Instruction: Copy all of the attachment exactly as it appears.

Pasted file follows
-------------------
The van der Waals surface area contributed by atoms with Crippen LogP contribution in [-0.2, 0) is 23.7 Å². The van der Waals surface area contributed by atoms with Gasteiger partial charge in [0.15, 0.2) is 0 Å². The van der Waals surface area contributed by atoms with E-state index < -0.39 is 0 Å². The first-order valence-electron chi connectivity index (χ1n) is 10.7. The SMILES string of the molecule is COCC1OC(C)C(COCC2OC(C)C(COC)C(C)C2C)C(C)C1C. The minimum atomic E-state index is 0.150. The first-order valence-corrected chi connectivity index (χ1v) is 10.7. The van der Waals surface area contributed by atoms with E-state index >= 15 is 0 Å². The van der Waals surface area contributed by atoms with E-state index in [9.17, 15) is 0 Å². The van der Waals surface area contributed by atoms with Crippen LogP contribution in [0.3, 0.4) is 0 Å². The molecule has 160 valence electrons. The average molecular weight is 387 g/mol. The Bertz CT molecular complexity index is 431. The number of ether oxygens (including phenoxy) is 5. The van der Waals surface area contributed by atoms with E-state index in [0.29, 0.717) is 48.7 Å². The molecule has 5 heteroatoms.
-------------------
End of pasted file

The van der Waals surface area contributed by atoms with Crippen LogP contribution in [-0.2, 0) is 23.7 Å². The van der Waals surface area contributed by atoms with Gasteiger partial charge in [0.15, 0.2) is 0 Å². The van der Waals surface area contributed by atoms with E-state index < -0.39 is 0 Å². The first-order valence-electron chi connectivity index (χ1n) is 10.7. The SMILES string of the molecule is COCC1OC(C)C(COCC2OC(C)C(COC)C(C)C2C)C(C)C1C. The minimum atomic E-state index is 0.150. The first-order valence-corrected chi connectivity index (χ1v) is 10.7. The van der Waals surface area contributed by atoms with E-state index >= 15 is 0 Å². The van der Waals surface area contributed by atoms with E-state index in [9.17, 15) is 0 Å². The van der Waals surface area contributed by atoms with Crippen LogP contribution in [0.3, 0.4) is 0 Å². The molecule has 160 valence electrons. The average molecular weight is 387 g/mol. The Bertz CT molecular complexity index is 431. The number of ether oxygens (including phenoxy) is 5. The van der Waals surface area contributed by atoms with E-state index in [0.29, 0.717) is 48.7 Å². The molecule has 5 heteroatoms.